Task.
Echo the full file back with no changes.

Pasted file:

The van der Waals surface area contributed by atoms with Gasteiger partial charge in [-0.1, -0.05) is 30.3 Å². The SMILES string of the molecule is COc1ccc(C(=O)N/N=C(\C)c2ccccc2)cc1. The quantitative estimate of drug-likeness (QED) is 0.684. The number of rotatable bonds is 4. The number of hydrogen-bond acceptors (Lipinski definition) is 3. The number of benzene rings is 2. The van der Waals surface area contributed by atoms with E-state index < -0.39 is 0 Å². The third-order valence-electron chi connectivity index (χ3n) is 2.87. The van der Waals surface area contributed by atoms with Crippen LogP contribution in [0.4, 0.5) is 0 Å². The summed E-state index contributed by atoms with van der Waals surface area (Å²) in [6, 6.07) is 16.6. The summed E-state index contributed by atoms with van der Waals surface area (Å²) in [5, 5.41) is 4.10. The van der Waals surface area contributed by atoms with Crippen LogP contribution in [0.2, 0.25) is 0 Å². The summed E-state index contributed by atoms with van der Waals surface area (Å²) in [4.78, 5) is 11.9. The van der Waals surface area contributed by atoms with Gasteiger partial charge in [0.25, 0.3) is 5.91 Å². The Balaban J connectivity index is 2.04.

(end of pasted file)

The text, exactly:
The van der Waals surface area contributed by atoms with Gasteiger partial charge in [-0.1, -0.05) is 30.3 Å². The SMILES string of the molecule is COc1ccc(C(=O)N/N=C(\C)c2ccccc2)cc1. The quantitative estimate of drug-likeness (QED) is 0.684. The number of rotatable bonds is 4. The number of hydrogen-bond acceptors (Lipinski definition) is 3. The number of benzene rings is 2. The van der Waals surface area contributed by atoms with E-state index < -0.39 is 0 Å². The third-order valence-electron chi connectivity index (χ3n) is 2.87. The van der Waals surface area contributed by atoms with Crippen LogP contribution in [0.4, 0.5) is 0 Å². The summed E-state index contributed by atoms with van der Waals surface area (Å²) in [6, 6.07) is 16.6. The summed E-state index contributed by atoms with van der Waals surface area (Å²) in [5, 5.41) is 4.10. The van der Waals surface area contributed by atoms with Crippen LogP contribution in [0.2, 0.25) is 0 Å². The summed E-state index contributed by atoms with van der Waals surface area (Å²) in [4.78, 5) is 11.9. The van der Waals surface area contributed by atoms with Gasteiger partial charge in [0.25, 0.3) is 5.91 Å². The Balaban J connectivity index is 2.04.